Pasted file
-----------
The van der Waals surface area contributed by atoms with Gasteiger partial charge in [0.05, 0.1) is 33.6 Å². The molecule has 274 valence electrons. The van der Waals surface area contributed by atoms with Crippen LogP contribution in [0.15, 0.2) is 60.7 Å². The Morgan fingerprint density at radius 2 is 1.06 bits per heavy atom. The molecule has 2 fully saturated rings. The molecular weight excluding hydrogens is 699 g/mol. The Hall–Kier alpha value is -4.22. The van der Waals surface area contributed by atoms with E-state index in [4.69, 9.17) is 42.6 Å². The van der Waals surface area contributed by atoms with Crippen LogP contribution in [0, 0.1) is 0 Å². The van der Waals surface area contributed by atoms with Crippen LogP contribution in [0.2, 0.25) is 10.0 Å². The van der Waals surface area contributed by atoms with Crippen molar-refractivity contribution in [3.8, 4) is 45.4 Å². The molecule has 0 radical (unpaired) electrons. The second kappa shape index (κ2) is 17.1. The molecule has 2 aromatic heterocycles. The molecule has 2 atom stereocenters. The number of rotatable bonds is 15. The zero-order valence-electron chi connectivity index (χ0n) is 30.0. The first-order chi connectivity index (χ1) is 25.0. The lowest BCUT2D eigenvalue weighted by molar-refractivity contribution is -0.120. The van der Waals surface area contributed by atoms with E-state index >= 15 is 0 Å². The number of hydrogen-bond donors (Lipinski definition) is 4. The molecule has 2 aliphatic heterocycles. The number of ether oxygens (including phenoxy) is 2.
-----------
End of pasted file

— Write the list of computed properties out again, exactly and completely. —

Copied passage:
The van der Waals surface area contributed by atoms with Gasteiger partial charge in [0.05, 0.1) is 33.6 Å². The molecule has 274 valence electrons. The van der Waals surface area contributed by atoms with Crippen LogP contribution in [0.15, 0.2) is 60.7 Å². The Morgan fingerprint density at radius 2 is 1.06 bits per heavy atom. The molecule has 2 fully saturated rings. The molecular weight excluding hydrogens is 699 g/mol. The Hall–Kier alpha value is -4.22. The van der Waals surface area contributed by atoms with E-state index in [4.69, 9.17) is 42.6 Å². The van der Waals surface area contributed by atoms with Crippen LogP contribution in [0, 0.1) is 0 Å². The van der Waals surface area contributed by atoms with Crippen LogP contribution in [0.2, 0.25) is 10.0 Å². The van der Waals surface area contributed by atoms with Crippen molar-refractivity contribution in [3.8, 4) is 45.4 Å². The molecule has 0 radical (unpaired) electrons. The second kappa shape index (κ2) is 17.1. The molecule has 2 aromatic heterocycles. The molecule has 2 atom stereocenters. The number of rotatable bonds is 15. The zero-order valence-electron chi connectivity index (χ0n) is 30.0. The first-order chi connectivity index (χ1) is 25.0. The lowest BCUT2D eigenvalue weighted by molar-refractivity contribution is -0.120. The van der Waals surface area contributed by atoms with E-state index >= 15 is 0 Å². The number of hydrogen-bond donors (Lipinski definition) is 4. The molecule has 2 aliphatic heterocycles. The number of ether oxygens (including phenoxy) is 2.